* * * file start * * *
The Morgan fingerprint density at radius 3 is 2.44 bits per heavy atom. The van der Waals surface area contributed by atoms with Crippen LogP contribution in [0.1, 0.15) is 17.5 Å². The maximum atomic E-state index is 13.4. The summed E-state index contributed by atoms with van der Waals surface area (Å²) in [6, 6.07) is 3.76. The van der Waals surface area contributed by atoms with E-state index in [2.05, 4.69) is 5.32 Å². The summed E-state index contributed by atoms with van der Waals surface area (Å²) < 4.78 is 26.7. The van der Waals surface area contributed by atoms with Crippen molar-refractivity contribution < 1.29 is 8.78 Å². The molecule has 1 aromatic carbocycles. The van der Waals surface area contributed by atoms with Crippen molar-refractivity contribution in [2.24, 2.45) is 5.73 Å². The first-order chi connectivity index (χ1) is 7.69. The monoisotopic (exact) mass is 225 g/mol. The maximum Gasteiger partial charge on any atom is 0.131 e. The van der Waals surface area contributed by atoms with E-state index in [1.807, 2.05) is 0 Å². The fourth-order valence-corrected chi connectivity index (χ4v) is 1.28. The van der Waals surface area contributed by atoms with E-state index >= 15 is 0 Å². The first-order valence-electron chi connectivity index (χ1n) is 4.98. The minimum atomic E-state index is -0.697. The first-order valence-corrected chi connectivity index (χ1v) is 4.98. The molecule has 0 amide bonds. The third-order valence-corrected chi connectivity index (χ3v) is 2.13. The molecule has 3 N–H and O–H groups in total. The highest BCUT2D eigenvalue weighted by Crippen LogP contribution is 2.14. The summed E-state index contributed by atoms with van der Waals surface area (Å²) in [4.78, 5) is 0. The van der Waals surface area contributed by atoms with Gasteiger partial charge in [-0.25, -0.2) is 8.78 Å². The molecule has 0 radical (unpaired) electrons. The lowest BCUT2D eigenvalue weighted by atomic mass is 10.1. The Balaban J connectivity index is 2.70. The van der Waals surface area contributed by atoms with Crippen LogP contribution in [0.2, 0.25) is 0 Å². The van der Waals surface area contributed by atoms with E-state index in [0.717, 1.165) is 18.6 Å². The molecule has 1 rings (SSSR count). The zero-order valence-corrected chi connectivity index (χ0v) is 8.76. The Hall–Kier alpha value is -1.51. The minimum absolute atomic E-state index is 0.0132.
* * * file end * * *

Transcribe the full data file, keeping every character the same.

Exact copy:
The Morgan fingerprint density at radius 3 is 2.44 bits per heavy atom. The van der Waals surface area contributed by atoms with Crippen LogP contribution in [0.1, 0.15) is 17.5 Å². The maximum atomic E-state index is 13.4. The summed E-state index contributed by atoms with van der Waals surface area (Å²) in [6, 6.07) is 3.76. The van der Waals surface area contributed by atoms with E-state index in [2.05, 4.69) is 5.32 Å². The summed E-state index contributed by atoms with van der Waals surface area (Å²) < 4.78 is 26.7. The van der Waals surface area contributed by atoms with Crippen molar-refractivity contribution < 1.29 is 8.78 Å². The molecule has 1 aromatic carbocycles. The van der Waals surface area contributed by atoms with Crippen molar-refractivity contribution in [2.24, 2.45) is 5.73 Å². The first-order chi connectivity index (χ1) is 7.69. The monoisotopic (exact) mass is 225 g/mol. The maximum Gasteiger partial charge on any atom is 0.131 e. The van der Waals surface area contributed by atoms with E-state index in [1.807, 2.05) is 0 Å². The fourth-order valence-corrected chi connectivity index (χ4v) is 1.28. The van der Waals surface area contributed by atoms with E-state index >= 15 is 0 Å². The first-order valence-electron chi connectivity index (χ1n) is 4.98. The minimum atomic E-state index is -0.697. The first-order valence-corrected chi connectivity index (χ1v) is 4.98. The molecule has 0 amide bonds. The third-order valence-corrected chi connectivity index (χ3v) is 2.13. The molecule has 3 N–H and O–H groups in total. The highest BCUT2D eigenvalue weighted by Crippen LogP contribution is 2.14. The summed E-state index contributed by atoms with van der Waals surface area (Å²) in [4.78, 5) is 0. The van der Waals surface area contributed by atoms with Gasteiger partial charge in [-0.25, -0.2) is 8.78 Å². The molecule has 0 radical (unpaired) electrons. The lowest BCUT2D eigenvalue weighted by atomic mass is 10.1. The Balaban J connectivity index is 2.70. The van der Waals surface area contributed by atoms with Crippen LogP contribution in [0.2, 0.25) is 0 Å². The van der Waals surface area contributed by atoms with E-state index in [0.717, 1.165) is 18.6 Å². The molecule has 1 rings (SSSR count). The zero-order valence-corrected chi connectivity index (χ0v) is 8.76. The Hall–Kier alpha value is -1.51. The minimum absolute atomic E-state index is 0.0132.